In 1846 Bodley became a pupil in the office of George Gilbert Scott, who was a relation by marriage. Scott was then as the beginning of his career as the most prolific and eminent British Gothic-revival architect. Although Bodley found Scott's approach to design unimaginative, he learned a great deal from his technical expertise and deep knowledge of medieval architecture. He also made some important friendships in the office, notably with the brilliant young architect George Edmund Street.
Bodley's first commissions date from 1852. The buildings he designed in his first decade in practice were intended to 'develop' Gothic into a new, modern style. They blend French and Italian sources and look back to an earlier, more austere form of Gothic than Scott's. This consciously paralleled the Pre-Raphaelites' attempt to reinvigorate modern art by returning to the ideals of the early Italian painters. Bodley's determination to give the Pre-Raphaelite artists opportunities to decorate his churches was realised in his pioneering use of William Morris's firm, founded in 1861.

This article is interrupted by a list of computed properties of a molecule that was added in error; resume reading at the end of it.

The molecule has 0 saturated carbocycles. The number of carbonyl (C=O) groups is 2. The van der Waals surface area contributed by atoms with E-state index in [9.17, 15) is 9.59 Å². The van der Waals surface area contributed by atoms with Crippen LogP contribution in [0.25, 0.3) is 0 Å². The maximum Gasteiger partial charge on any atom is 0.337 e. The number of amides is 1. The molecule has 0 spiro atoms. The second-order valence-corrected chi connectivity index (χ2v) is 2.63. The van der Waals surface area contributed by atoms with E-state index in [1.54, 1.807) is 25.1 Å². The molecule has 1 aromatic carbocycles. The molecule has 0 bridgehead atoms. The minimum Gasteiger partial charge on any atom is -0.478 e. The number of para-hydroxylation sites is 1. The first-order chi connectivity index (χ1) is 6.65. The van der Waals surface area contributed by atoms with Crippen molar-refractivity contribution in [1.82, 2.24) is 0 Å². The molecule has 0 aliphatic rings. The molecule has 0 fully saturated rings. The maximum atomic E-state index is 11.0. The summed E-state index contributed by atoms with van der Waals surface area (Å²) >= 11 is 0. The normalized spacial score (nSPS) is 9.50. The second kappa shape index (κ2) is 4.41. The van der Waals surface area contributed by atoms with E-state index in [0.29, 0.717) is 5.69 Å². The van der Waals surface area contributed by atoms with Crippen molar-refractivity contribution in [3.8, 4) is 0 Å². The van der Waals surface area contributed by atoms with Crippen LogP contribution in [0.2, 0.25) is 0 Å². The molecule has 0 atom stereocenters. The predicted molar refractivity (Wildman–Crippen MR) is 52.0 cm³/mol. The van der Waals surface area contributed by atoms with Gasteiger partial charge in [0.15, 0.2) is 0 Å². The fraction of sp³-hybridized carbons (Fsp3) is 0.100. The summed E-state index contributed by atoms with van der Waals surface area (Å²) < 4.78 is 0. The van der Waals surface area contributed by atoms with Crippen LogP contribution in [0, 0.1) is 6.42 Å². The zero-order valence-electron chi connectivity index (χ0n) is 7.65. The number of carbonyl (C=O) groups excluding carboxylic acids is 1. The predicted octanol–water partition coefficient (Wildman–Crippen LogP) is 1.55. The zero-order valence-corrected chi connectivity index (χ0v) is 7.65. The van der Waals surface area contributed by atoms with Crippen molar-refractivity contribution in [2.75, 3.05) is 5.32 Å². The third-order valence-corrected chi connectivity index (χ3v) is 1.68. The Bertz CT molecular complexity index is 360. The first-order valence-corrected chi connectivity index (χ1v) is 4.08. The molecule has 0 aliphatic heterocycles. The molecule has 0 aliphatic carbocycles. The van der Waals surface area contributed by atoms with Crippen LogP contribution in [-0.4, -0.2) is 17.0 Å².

The Baptism of Christ: Stained glass by Morris, Marshall, Faulkner & Co
Morris, Marshall, Faulkner & Co exhibited the window of which this panel formed a part at the International Exhibition in London in 1862. Bodley commissioned a close adaptation of it for his church St Michael, Brighton, then being built. He also paid for it, in memory of his father, who had died in 1855.